Amazon said Thursday that it will no longer sell streaming media devices that don't support its Prime Video streaming service, including the Apple TV and Google's Chromecast.
The move, which will start Oct. 29, is just the latest step in the tech industry's increasingly intense battle to control customers' living rooms.
Amazon will still sell other Prime Video-compatible streaming devices such as the Roku line of products, Microsoft Xbox, Sony PlayStation and its own Fire TV, calling them "excellent choices" for consumers. And there are, of course, other places where consumers can pick up both Apple and Google's devices, including directly from the tech giants themselves. But as the world's largest online retailer, it does cut off a major sales channel.
"Over the last three years, Prime Video has become an important part of Prime," the company said in a statement. "It’s important that the streaming media players we sell interact well with Prime Video in order to avoid customer confusion." (Amazon chief executive Jeffrey P. Bezos owns The Washington Post.)
Google declined to comment. Apple did not immediately respond to a request for comment.
The move comes as the tech industry focuses on serving customers more content. Amazon has highlighted its catalog of streaming video as a main component of the Prime program. But the company has been pushing its video offerings of late, trying to expand its library and become a competitor to Netflix and Hulu. The company has also won critical acclaim for its original series "Transparent." Last month, the firm signaled it was moving ahead with this media push, releasing new versions of its Fire TV set-top box and streaming stick.
That came hot on the heels of Apple's announcement that it will release a revamped version of the Apple TV box later this month. Apple is also expected to release a video streaming service of its own, and Variety has reported that the Cupertino, Calif. firm is also planning on making original shows. Google, meanwhile, gave its $35 Chromecast a makeover earlier this week, showing that it's also still interested bringing online video and more to the largest screen in the house.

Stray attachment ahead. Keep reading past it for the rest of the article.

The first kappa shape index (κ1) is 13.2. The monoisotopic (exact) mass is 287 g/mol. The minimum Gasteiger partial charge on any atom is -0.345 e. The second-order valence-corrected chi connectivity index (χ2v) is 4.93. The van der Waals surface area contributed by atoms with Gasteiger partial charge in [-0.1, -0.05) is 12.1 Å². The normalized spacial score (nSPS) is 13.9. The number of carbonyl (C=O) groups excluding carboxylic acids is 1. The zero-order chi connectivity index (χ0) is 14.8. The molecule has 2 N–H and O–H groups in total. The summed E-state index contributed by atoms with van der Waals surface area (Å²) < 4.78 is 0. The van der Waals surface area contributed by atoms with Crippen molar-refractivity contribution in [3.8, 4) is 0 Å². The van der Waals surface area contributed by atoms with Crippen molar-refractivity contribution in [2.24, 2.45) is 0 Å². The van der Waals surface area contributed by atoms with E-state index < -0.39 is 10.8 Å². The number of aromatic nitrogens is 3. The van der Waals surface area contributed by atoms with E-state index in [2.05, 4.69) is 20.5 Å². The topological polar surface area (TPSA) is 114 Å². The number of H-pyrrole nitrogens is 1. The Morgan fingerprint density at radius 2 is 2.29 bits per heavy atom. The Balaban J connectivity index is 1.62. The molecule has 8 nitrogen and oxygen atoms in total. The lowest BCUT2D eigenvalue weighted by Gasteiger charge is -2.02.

Amazon has stopped selling products before, but often in response to consumer protests. For example, it no longer sells Confederate flag merchandise, as well as some more realistic looking gun toys. This, however, appears to be the first time Amazon has stopped selling products because they don't fit in with its own services.
So why sharpen the knives now? "Amazon, Google, Facebook and Apple are all bumping up against each other as their businesses are becoming more and more similar," said Scott Galloway, a professor who teaches marketing and branding at New York University's Stern School of Business. He noted that Amazon's move is not the first barb these firms have thrown at each other; Apple's move to block ads on its phones, for example, was seen as a way to undercut Google's advertising business.
Yet while Amazon may have decided that it's no longer going to help Apple and Google, Galloway said it is a departure from what the firm has always stood for: customer service. "Amazon always had a laser-focus on being consumer driven," he said. "And this is not a consumer-driven strategy."
Amazon has clashed with Apple and Google in the past. Amazon, for example, blocks customers from making purchases through some of its mobile apps in order to avoid having to give Google and Apple a share of the sales. There is also no official way to stream videos through Amazon Prime apps to a Chromecast or Apple TV. There are unofficial ways for customers to this. Google also has an open developer toolkit for the Chromecast that would make it possible to do so.